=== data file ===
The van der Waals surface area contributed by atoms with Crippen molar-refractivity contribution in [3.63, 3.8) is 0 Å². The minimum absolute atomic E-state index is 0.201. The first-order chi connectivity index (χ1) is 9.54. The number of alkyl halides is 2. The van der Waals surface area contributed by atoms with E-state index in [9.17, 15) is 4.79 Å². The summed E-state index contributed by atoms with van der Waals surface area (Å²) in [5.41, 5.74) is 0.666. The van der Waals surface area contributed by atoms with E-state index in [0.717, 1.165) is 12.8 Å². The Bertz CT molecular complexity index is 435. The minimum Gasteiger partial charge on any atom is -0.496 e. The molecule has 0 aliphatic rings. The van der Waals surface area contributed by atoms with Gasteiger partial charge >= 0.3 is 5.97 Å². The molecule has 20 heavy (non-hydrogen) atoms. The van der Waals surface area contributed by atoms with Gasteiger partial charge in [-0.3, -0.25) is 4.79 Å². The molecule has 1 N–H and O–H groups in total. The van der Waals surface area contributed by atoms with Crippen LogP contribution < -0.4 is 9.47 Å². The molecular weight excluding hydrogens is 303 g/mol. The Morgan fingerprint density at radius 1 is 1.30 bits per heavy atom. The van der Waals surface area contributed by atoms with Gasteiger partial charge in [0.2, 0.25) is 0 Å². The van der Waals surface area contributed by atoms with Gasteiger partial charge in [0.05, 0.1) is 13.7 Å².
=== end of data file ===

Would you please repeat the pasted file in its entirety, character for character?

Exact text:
The van der Waals surface area contributed by atoms with Crippen molar-refractivity contribution in [3.63, 3.8) is 0 Å². The minimum absolute atomic E-state index is 0.201. The first-order chi connectivity index (χ1) is 9.54. The number of alkyl halides is 2. The van der Waals surface area contributed by atoms with E-state index in [9.17, 15) is 4.79 Å². The summed E-state index contributed by atoms with van der Waals surface area (Å²) in [5.41, 5.74) is 0.666. The van der Waals surface area contributed by atoms with E-state index in [0.717, 1.165) is 12.8 Å². The Bertz CT molecular complexity index is 435. The minimum Gasteiger partial charge on any atom is -0.496 e. The molecule has 0 aliphatic rings. The van der Waals surface area contributed by atoms with Gasteiger partial charge >= 0.3 is 5.97 Å². The molecule has 20 heavy (non-hydrogen) atoms. The van der Waals surface area contributed by atoms with Gasteiger partial charge in [-0.3, -0.25) is 4.79 Å². The molecule has 1 N–H and O–H groups in total. The van der Waals surface area contributed by atoms with Crippen LogP contribution < -0.4 is 9.47 Å². The molecular weight excluding hydrogens is 303 g/mol. The Morgan fingerprint density at radius 1 is 1.30 bits per heavy atom. The van der Waals surface area contributed by atoms with Gasteiger partial charge in [0.2, 0.25) is 0 Å². The van der Waals surface area contributed by atoms with Gasteiger partial charge in [0.05, 0.1) is 13.7 Å².